Sha Tin Christian school forsakes Bible studies for national education
Christian institute in Sha Tin will cancel two weekly morning assemblies, upsetting parents
A Sha Tin Christian school will cancel two weekly morning assemblies - which include Bible studies - to make way for national education.
The move by Baptist Lui Ming Choi Primary School has upset parents who chose it for its religious character.
The school told parents in a letter that the contentious subject will be taught to all grades on Monday and Friday mornings in the new school term, which starts on September 3.
The letter said students' progress in the subject would be evaluated four times a year.
A parent who declined to be identified said the 8am to 8.30am time slot was formerly used for morning assemblies.
"I chose this school because it is a Christian school," she said. "The school needs to clearly define what it is doing. Is it sacrificing its educational philosophy and moral teachings?"
In a three-hour briefing session for new students on Saturday, the school managers said the national education subject would proceed but did not provide details, the parent said.
She said that if she was consulted, she would suggest that national education be taught in other class hours or during extra-curricular activities.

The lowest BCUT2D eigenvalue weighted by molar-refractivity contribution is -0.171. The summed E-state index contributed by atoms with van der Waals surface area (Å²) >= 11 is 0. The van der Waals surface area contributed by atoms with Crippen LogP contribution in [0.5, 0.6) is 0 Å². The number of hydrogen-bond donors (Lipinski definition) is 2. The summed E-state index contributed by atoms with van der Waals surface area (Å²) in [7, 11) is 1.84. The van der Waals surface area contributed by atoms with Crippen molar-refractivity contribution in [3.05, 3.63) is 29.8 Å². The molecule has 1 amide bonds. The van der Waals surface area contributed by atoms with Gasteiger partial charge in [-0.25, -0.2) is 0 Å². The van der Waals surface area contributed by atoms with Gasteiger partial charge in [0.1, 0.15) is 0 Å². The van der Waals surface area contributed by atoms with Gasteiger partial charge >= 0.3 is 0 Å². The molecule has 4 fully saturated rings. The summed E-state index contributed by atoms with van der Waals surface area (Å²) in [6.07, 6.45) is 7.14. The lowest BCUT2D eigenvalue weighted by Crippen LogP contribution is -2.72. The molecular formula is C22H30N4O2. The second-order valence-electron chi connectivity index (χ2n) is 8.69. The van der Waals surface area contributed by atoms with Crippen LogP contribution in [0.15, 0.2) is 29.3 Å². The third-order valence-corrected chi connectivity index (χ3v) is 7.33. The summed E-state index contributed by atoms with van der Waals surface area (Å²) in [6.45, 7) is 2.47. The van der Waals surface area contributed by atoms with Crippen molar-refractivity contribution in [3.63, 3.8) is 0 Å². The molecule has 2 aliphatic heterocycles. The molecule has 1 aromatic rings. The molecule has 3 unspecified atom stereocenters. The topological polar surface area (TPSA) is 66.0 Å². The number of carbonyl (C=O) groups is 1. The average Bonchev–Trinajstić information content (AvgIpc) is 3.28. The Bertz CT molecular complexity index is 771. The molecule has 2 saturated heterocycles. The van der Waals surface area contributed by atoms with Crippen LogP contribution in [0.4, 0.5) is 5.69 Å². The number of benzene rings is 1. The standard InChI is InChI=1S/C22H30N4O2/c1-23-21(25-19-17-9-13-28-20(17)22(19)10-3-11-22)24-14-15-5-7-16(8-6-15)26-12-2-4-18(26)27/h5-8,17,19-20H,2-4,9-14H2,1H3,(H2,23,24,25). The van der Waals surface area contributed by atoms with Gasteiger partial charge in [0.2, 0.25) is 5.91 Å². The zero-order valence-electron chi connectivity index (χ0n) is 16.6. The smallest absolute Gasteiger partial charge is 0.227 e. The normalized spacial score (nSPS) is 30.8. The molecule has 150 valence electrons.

School principal Wong Kit-lin said most of the elements of the new subject were irrelevant to national education and the school would focus on the civic education as well as the moral components.
She said students would still get to pray during the lessons.
Only a small number of the city's 500 primary schools have indicated that they will heed the Education Bureau's advice to launch the subject voluntarily in this school year.
Concerns intensified last month after a set of teaching materials published by a pro-Beijing group described the Communist Party as a "selfless" and "unifying" regime. Critics said the subject was an indoctrination tool for Beijing.
HKFEW Wong Cho Bau School yesterday said the subject would be taught in a weekly 40-minute session.
The school is run by the publisher of the teaching materials, the Hong Kong Federation of Education Workers.